Published specifications for the EC-130H say the aircraft employs a 13-14 person crew. In the release published by the U.S. Air Force there is mention of linguists on board to “Help us efficiently find, prioritize and target ISIL.” Sources are also quoted as saying onboard linguists “help the electronic warfare officer make jamming decisions in order to provide the effects desired by the ground force commander.”
ISIL insurgent forces rely heavily on cell phones for communication, including the command detonation of improvised explosive devices. According to an article published in January by Fightersweep.com, “The EC-130H can detect all of these, and jam them selectively. ISIL has similar preferences in communications gear and in the midst of combat they have found, like the Taliban, there is no solution to the problems created by a EC-130H overhead.”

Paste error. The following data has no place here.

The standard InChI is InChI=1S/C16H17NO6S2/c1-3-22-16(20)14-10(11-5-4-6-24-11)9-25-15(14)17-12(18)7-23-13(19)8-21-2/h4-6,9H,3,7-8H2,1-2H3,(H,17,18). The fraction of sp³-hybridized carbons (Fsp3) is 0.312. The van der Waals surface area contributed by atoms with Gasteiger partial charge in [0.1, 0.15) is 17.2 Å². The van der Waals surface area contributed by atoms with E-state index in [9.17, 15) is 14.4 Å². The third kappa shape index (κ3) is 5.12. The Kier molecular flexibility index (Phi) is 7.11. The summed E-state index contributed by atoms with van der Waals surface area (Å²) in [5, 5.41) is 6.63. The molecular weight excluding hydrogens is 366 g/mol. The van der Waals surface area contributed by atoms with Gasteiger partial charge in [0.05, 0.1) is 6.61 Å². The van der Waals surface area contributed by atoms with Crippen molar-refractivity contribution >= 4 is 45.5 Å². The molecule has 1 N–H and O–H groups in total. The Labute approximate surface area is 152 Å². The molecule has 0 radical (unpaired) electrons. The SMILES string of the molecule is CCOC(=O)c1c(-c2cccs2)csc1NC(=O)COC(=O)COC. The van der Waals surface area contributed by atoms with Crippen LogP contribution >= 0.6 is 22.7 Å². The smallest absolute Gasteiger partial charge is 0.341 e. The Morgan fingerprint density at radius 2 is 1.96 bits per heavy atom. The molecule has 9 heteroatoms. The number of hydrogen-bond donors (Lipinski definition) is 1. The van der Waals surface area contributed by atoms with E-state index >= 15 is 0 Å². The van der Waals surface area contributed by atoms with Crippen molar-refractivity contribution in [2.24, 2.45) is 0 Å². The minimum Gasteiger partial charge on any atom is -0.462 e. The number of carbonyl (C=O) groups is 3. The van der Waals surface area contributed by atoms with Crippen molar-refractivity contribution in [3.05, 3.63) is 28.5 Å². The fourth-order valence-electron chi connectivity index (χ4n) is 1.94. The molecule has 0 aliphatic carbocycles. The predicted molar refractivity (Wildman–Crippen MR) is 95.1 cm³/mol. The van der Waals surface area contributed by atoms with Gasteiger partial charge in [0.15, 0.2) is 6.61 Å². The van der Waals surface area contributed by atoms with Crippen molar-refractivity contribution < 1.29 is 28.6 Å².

Since the EC-130H’s role in combating Daesh through signals intelligence and interdiction is largely non-attributable and non-lethal area commanders can use it with impunity. There is no risk of collateral damage as with bombs and missiles that directly destroy targets.
In October, a top-ranking U.S. Air Force official announced that a small enemy drone controlled by ISIS had been downed by an Electronic Attack aircraft asset: although no specific type was mentioned, few USAF platforms other than the Compass Call are known to have the ability to use Electronic Warfare to disrupt the signal between the UAV and its control station.